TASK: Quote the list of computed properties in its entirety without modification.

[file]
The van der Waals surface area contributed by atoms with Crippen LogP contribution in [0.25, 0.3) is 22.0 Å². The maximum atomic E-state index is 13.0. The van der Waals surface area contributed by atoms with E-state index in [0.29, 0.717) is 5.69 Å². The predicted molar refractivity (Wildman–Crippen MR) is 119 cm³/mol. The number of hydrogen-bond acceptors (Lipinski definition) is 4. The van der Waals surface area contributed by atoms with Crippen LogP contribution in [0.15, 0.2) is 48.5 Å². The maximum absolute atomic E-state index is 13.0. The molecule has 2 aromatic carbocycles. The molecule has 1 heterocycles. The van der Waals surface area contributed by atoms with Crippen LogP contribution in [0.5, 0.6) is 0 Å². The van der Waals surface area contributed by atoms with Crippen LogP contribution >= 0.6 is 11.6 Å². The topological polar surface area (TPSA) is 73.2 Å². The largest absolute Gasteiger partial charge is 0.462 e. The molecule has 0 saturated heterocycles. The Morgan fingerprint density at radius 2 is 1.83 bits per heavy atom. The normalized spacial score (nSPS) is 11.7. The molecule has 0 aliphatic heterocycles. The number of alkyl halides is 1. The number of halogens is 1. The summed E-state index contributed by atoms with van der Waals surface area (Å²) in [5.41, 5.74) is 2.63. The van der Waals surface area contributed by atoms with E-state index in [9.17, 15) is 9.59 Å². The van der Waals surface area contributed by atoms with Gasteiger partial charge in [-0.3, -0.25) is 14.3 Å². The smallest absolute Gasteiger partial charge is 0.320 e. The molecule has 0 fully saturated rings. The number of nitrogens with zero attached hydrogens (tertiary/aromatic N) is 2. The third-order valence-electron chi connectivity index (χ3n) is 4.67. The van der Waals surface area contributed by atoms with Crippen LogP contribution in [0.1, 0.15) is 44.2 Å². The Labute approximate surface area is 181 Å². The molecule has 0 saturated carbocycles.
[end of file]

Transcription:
The van der Waals surface area contributed by atoms with Crippen LogP contribution in [0.25, 0.3) is 22.0 Å². The maximum atomic E-state index is 13.0. The van der Waals surface area contributed by atoms with E-state index in [0.29, 0.717) is 5.69 Å². The predicted molar refractivity (Wildman–Crippen MR) is 119 cm³/mol. The number of hydrogen-bond acceptors (Lipinski definition) is 4. The van der Waals surface area contributed by atoms with Crippen LogP contribution in [0.15, 0.2) is 48.5 Å². The maximum absolute atomic E-state index is 13.0. The molecule has 2 aromatic carbocycles. The molecule has 1 heterocycles. The van der Waals surface area contributed by atoms with Crippen LogP contribution in [0.5, 0.6) is 0 Å². The van der Waals surface area contributed by atoms with Crippen LogP contribution >= 0.6 is 11.6 Å². The topological polar surface area (TPSA) is 73.2 Å². The largest absolute Gasteiger partial charge is 0.462 e. The molecule has 0 saturated heterocycles. The Morgan fingerprint density at radius 2 is 1.83 bits per heavy atom. The normalized spacial score (nSPS) is 11.7. The molecule has 0 aliphatic heterocycles. The number of alkyl halides is 1. The number of halogens is 1. The summed E-state index contributed by atoms with van der Waals surface area (Å²) in [5.41, 5.74) is 2.63. The van der Waals surface area contributed by atoms with E-state index in [9.17, 15) is 9.59 Å². The van der Waals surface area contributed by atoms with Gasteiger partial charge in [-0.3, -0.25) is 14.3 Å². The smallest absolute Gasteiger partial charge is 0.320 e. The molecule has 0 fully saturated rings. The number of nitrogens with zero attached hydrogens (tertiary/aromatic N) is 2. The third-order valence-electron chi connectivity index (χ3n) is 4.67. The van der Waals surface area contributed by atoms with Crippen LogP contribution in [0.1, 0.15) is 44.2 Å². The Labute approximate surface area is 181 Å². The molecule has 0 saturated carbocycles.